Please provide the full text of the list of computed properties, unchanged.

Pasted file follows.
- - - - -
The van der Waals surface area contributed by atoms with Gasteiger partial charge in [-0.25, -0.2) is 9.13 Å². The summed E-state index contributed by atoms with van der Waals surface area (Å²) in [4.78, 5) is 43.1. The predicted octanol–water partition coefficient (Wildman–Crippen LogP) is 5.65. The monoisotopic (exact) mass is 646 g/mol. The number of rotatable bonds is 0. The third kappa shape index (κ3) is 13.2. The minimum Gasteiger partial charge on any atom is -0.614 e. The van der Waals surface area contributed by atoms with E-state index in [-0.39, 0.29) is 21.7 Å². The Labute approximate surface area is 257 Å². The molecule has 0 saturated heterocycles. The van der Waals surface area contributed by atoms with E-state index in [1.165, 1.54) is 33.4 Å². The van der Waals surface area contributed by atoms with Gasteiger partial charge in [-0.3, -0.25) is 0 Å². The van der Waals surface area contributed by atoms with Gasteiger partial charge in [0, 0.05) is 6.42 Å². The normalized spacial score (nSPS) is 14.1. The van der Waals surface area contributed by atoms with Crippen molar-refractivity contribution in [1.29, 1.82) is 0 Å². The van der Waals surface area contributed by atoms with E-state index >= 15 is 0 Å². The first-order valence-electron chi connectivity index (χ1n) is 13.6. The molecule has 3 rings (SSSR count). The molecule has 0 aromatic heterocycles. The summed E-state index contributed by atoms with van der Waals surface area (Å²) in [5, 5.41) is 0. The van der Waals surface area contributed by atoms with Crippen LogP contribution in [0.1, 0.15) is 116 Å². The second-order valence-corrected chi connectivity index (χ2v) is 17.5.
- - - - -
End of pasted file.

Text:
The van der Waals surface area contributed by atoms with Gasteiger partial charge in [-0.25, -0.2) is 9.13 Å². The summed E-state index contributed by atoms with van der Waals surface area (Å²) in [4.78, 5) is 43.1. The predicted octanol–water partition coefficient (Wildman–Crippen LogP) is 5.65. The monoisotopic (exact) mass is 646 g/mol. The number of rotatable bonds is 0. The third kappa shape index (κ3) is 13.2. The minimum Gasteiger partial charge on any atom is -0.614 e. The van der Waals surface area contributed by atoms with E-state index in [-0.39, 0.29) is 21.7 Å². The Labute approximate surface area is 257 Å². The molecule has 0 saturated heterocycles. The van der Waals surface area contributed by atoms with E-state index in [1.165, 1.54) is 33.4 Å². The van der Waals surface area contributed by atoms with Gasteiger partial charge in [-0.3, -0.25) is 0 Å². The van der Waals surface area contributed by atoms with Gasteiger partial charge in [0, 0.05) is 6.42 Å². The normalized spacial score (nSPS) is 14.1. The van der Waals surface area contributed by atoms with Crippen molar-refractivity contribution in [1.29, 1.82) is 0 Å². The van der Waals surface area contributed by atoms with E-state index >= 15 is 0 Å². The first-order valence-electron chi connectivity index (χ1n) is 13.6. The molecule has 3 rings (SSSR count). The molecule has 0 aromatic heterocycles. The summed E-state index contributed by atoms with van der Waals surface area (Å²) in [5, 5.41) is 0. The van der Waals surface area contributed by atoms with Crippen LogP contribution in [0.1, 0.15) is 116 Å². The second-order valence-corrected chi connectivity index (χ2v) is 17.5.